Tag Archives: literary non-fiction

The Heat of Summer: Running From Storms with My Mom

There is something about thick summer heat – the kind that winds itself into every nook and cranny on your body, sneaking underneath your shirt, lying like an extra layer of clothing on your skin, that makes me feel electric. As though the submersion of my skin in this wet heat shocks me into a euphoric sense of being. Like I have just fought and won a war. It reminds me of so many things, like that fragrant breath of air, blossoms, that occasionally break through the wall of dampness. It uplifts me and reminds me I am alive. Like the hot summer nights when we would sit outside until all hours, wearing as little as possible, talking against the sound of crickets performing their nocturnal minuet – and the dread of going to bed where sweaty tossing and turning awaited me.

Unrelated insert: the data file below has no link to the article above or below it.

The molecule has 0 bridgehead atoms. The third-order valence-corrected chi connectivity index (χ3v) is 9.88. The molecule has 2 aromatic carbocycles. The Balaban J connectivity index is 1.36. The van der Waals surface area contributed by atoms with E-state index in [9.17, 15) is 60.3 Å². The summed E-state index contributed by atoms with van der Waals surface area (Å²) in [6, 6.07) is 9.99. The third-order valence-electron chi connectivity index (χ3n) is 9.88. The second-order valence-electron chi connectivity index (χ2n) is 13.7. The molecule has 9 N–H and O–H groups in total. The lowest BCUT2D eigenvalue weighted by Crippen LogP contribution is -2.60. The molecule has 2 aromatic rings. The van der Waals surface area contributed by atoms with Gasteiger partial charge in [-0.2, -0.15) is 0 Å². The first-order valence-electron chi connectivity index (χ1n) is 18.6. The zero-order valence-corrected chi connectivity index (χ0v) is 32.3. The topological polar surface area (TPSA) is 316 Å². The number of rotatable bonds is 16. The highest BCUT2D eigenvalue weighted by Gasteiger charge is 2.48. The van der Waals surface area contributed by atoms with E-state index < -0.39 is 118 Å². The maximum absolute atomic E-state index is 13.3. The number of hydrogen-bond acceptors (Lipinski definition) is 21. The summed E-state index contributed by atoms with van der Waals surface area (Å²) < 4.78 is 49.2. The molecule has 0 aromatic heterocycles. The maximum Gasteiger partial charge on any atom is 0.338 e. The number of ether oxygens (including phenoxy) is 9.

Or the time my mom and I went walking because that’s what we liked to do, her long legs, leather keds and impertinent head of curls making her seem more school girl than woman – walking and talking in the thick summer heat until storm clouds formed overhead – followed by that sense of forboding then adventure. Where can we go? Until suddenly the storm broke – rain, clouds and thunder. We grabbed each other’s hands and ran like children to take refuge in the local school. We sat on a bench, my mom dangling those impossible legs – looking every bit the truant I knew she had been as a child, now a grown woman. I think about how that summer heat carried us that day. How we flew on its wings -how the alchemy of summer turned ordinary to extraordinary, to exotic and beautiful.

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